drives for two hours, has luncheon at
12:150 p. m., enjoys a golf game for two
or three hours and dines at 5 -.HO p. in.
He retlreevery night at 0 o'clock.
Train Derailed to Prevent Collision.
Columbus. O., May 2. As the Little
Miami, and Baltimore and Ohio trains
leaving here at 7:15 were approaching
the crossing west of the city the de
rail was thrown against the Little
Miami train to prevent a collision.
The engine, baggage car and one pas
senger coach went into the ditch. John
Ganaher, baggage master, was badly
hurt. He was taken to Blount Carmel
hospital. A number of passengers were
Coally Fire at Treaekoiv, I'a.
Ilazlcton, Pa., May 2. The opera
tions of the Atidenrled Coal company
nt Tresckow, I'a., consisting of the
Star washery. boiler house and smaller
buildings, and n big trestle of the Phil
adelphia and Reading railway leading
to the works have been burned. The
blaze was started by a brush fire that
raged near the plant during the night.
t'loae Call From Sinking Harare.
New Bedford, Mass., May 2. Barge
Fidelia, bound from South Amboy, N
J., to this city with coal consigned tc
the Kerr Thread mills in Fall River
sank three miles west of Hen and
Chickens lightship in Vineyard sound
Captain II. A. Nelson and wife and a
deck hand were rescued five minutes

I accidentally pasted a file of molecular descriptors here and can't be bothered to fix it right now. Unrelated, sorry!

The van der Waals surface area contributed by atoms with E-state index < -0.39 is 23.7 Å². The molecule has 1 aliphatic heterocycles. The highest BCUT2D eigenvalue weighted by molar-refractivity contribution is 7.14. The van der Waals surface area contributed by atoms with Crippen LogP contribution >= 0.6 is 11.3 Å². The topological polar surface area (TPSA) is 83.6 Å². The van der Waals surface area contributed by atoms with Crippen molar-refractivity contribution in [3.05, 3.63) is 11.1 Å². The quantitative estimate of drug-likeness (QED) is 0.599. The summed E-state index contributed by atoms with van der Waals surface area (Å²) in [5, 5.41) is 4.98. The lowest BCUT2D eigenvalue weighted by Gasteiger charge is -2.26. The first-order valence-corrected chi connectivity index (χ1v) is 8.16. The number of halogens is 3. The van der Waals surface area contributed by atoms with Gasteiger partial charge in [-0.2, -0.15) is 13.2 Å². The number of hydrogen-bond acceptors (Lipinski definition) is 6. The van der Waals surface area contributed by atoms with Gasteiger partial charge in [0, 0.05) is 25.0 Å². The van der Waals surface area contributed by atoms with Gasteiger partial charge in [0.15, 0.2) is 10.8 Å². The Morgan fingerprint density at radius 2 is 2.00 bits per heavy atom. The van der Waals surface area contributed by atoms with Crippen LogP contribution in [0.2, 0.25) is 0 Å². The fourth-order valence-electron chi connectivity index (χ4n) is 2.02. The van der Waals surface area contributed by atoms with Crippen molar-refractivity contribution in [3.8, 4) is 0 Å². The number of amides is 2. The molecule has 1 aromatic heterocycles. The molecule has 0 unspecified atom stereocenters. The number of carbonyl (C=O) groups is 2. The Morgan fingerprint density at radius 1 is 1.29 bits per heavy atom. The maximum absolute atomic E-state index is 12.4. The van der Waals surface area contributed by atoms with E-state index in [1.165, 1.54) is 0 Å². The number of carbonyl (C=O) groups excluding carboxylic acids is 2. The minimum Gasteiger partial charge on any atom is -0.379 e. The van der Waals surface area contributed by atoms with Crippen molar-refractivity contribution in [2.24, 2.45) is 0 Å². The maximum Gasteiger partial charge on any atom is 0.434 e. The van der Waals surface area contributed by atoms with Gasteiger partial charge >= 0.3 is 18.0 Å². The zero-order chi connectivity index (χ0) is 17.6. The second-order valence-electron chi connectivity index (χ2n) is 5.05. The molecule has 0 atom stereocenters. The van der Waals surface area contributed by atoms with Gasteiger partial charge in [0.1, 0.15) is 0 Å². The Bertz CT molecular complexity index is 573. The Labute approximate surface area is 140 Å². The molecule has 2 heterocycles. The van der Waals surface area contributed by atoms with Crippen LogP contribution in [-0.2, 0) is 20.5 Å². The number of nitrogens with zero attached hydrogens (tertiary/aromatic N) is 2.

before the barge went down.
Italian Fleet llurrlea to Salonika.
Naples, May 2. An Italian naval di
vision has been ordered to sail immedi
ately for Salonika, where the Ottoman
bank was destroyed by dynamite yes
terday and the Turkish post office and
other buildings were attacked by bandi
of men armed with bombs. Constanti
nople advices say a state of sieges has
been proclaimed there.
Clilettgoan Would Bury IJa Chailla.
Chicago, May 2. John Anderson,
publisher of the Scandinavian and a
lifelong friend of Du Chaillu, has
sent the following cable to Ambassador
McCormick nt St. Petersburg: "Life,
long friend of the deceased, Paul Du
Chaillu, says he has left no will or
word as to disposal of his remains.
Would be pleased to have them sent to
Chicago r.t my expense for burial In
Graceland cemetery."
Striking Featarea ot the Kaiser
Vk 11 helm II.
All passengers on the latest inarln
phenomenon, the Kaiser Wilhelm II
which recently arrived ot Hoboken, N.
J., were enthusiastic about the new
steamship, her comfort, the compara
tive freedom from motion and the
beauty of the furnishings, says the
New York Tribune. The predominat
ing color to the decoration is a bluish
green. Some of the striking features
which attracted casual attention and
gave an impression of the thorough
ness with which everything has been